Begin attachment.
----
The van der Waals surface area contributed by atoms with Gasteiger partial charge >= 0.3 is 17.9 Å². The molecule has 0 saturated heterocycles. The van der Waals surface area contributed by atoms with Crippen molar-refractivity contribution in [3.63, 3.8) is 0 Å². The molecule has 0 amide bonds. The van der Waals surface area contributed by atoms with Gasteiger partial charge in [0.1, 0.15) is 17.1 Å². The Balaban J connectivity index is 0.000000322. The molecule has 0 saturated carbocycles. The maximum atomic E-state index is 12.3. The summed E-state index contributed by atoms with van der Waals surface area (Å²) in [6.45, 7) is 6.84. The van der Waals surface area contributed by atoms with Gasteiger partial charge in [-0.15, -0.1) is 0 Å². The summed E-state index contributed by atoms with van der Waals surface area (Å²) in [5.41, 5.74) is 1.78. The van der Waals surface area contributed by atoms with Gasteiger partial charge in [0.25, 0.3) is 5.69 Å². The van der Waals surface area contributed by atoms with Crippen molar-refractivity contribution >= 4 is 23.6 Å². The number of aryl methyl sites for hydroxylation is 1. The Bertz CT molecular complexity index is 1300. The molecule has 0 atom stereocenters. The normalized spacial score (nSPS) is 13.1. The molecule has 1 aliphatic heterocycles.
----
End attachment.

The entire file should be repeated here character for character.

The van der Waals surface area contributed by atoms with Gasteiger partial charge >= 0.3 is 17.9 Å². The molecule has 0 saturated heterocycles. The van der Waals surface area contributed by atoms with Crippen molar-refractivity contribution in [3.63, 3.8) is 0 Å². The molecule has 0 amide bonds. The van der Waals surface area contributed by atoms with Gasteiger partial charge in [0.1, 0.15) is 17.1 Å². The Balaban J connectivity index is 0.000000322. The molecule has 0 saturated carbocycles. The maximum atomic E-state index is 12.3. The summed E-state index contributed by atoms with van der Waals surface area (Å²) in [6.45, 7) is 6.84. The van der Waals surface area contributed by atoms with Gasteiger partial charge in [-0.15, -0.1) is 0 Å². The summed E-state index contributed by atoms with van der Waals surface area (Å²) in [5.41, 5.74) is 1.78. The van der Waals surface area contributed by atoms with Gasteiger partial charge in [0.25, 0.3) is 5.69 Å². The van der Waals surface area contributed by atoms with Crippen molar-refractivity contribution >= 4 is 23.6 Å². The number of aryl methyl sites for hydroxylation is 1. The Bertz CT molecular complexity index is 1300. The molecule has 0 atom stereocenters. The normalized spacial score (nSPS) is 13.1. The molecule has 1 aliphatic heterocycles.